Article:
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Airport Puts Up SARS Defenses

Posted April. 28, 2003 21:52,   


Just outside Gate 7 at Incheon Int`l Airport at 1:50 p.m. on April 27, 143 inbound travelers coming off a chartered Asiana flight went through a series of screening procedures- having their body temperatures checked and filling out questionnaires.

Some of the braver ones chose to forego masks but most donned the now-ubiquitous Asian face covering, with some even doubling up.

“A doctor I know told me that I would be safe with at least three masks, so I wore all three on the two-hour flight,” said 28-year-old student Eom. “I have been keeping up with domestic news coverage on SARS in Beijing, but what is happening there is far worse than you see on TV,˝ he explained. “The city is in a state of panic.”

Doctors, nurses and medical staff from military hospitals were checking travelers` temperatures. They seemed to be on full alert and asked questions when necessary. ˝Students who studied in China must inform us,” a nurse said.

38-year-old Gwon, who cut short his Chinese language course in Beijing, was rushed to a hospital in Incheon after recording a temperature of 37.8 degrees at the airport. ˝I wear one more mask when checking travelers from China,˝ said 23-year-old corporal Lee Sang-joon dispatched from Wonju Military Hospital.

The National Medical Center and quarantine authorities at the airport are beefing up precautionary measures for students returning home from China as people reporting high fevers continues to rise. Using thermometers for temperature checks, health authorities have even installed an infrared camera outside the gate.

Some 36 military medical personnel, including nurses and army medics, were dispatched to the airport on April 23. And 29 inspectors working for the airport are now on longer shifts, working 36 hours with a 36-hour break instead of working a full day with a two-day break.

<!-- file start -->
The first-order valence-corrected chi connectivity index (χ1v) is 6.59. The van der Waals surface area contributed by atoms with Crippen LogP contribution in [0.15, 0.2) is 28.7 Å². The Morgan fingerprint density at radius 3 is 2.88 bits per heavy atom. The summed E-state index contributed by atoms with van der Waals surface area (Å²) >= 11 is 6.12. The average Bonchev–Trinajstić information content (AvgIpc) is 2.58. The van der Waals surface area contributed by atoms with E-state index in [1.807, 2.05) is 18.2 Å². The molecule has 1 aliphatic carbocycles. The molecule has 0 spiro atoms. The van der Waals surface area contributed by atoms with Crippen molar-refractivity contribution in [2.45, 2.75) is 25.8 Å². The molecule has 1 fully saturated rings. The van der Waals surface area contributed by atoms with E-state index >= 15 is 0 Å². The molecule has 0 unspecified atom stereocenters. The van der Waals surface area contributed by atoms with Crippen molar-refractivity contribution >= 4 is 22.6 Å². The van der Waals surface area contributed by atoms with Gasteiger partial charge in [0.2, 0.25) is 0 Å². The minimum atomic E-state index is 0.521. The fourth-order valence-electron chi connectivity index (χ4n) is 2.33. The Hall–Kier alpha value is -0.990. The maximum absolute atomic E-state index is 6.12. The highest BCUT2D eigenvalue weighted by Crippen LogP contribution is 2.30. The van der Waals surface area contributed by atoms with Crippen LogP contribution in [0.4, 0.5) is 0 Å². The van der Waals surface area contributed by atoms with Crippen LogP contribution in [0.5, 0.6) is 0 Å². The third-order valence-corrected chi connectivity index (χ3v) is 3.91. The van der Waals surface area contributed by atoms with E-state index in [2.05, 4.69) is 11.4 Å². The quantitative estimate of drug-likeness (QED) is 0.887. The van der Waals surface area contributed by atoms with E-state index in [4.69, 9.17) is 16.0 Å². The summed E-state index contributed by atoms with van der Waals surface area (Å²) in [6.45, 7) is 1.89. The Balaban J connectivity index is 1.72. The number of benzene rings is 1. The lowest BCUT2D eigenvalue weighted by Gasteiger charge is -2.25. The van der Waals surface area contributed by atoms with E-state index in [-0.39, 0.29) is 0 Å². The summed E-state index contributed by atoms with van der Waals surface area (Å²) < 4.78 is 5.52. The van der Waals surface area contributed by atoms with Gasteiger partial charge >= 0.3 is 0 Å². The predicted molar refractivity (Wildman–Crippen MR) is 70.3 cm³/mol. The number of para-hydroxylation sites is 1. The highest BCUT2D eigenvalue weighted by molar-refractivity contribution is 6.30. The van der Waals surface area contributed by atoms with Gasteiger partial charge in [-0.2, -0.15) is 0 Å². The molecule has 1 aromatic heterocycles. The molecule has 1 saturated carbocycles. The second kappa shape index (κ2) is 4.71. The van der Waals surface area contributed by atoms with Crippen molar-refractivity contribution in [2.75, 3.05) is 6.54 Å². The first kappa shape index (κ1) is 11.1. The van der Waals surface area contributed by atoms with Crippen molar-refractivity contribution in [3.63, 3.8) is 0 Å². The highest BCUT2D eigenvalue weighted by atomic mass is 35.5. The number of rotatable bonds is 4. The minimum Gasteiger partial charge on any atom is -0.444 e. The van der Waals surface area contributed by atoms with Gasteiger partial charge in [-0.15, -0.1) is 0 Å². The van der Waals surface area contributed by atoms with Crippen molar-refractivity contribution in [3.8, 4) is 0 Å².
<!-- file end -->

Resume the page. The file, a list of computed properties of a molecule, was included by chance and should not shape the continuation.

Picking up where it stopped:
˝Some 7,000 people come from China every day and two to four people report such symptoms as high fever and dry coughs,˝ said Gwon Young-woon, a supervisor on the inspection team. ˝We are doing our job like soldiers on the frontline.˝

Flight attendants traveling to `red zones`, including Beijing and Hong Kong, are increasingly worried as the flu-like virus is spreading quickly throughout the region.

˝The company gave us SARS-related instructions this morning on SMS, which tells us to report to the manager if we have any SARS symptoms instead of going to the doctor,˝ said a 27-year-old flight attendant working for Korean Airlines. ˝I believe that the company intends to prevent news from breaking out of infections among flight attendants,˝ she added. ˝We are only allowed to wear masks on flights to Hong Kong, but we are a lot more worried after the message.˝

˝I wear goggles and use anti-bacterial hand cream during flights,˝ said Kim Sung-shim, a 27-year-old flight attendant with Asiana Airlines. ˝I take more precautions when I fly to Beijing or Hong Kong.˝

Meanwhile, the number of people using the airport has dropped to some 25,000 from 40,000 to 60,000 a day over SARS fears. Sales at duty-free shops and fast food chains have also declined sharply. Outlets selling hard liquor and cigarettes, which were previously among the most crowded places at the airport, saw sales drop by 45%, while import cosmetic counters suffered more than a 60% decrease.

Pharmacies, however, are enjoying booming sales for protective masks. ˝We are selling 150 to 250 masks a day, each worth 2,000 won,˝ said a Mr. Kim, who runs the drug store on the third departure floor.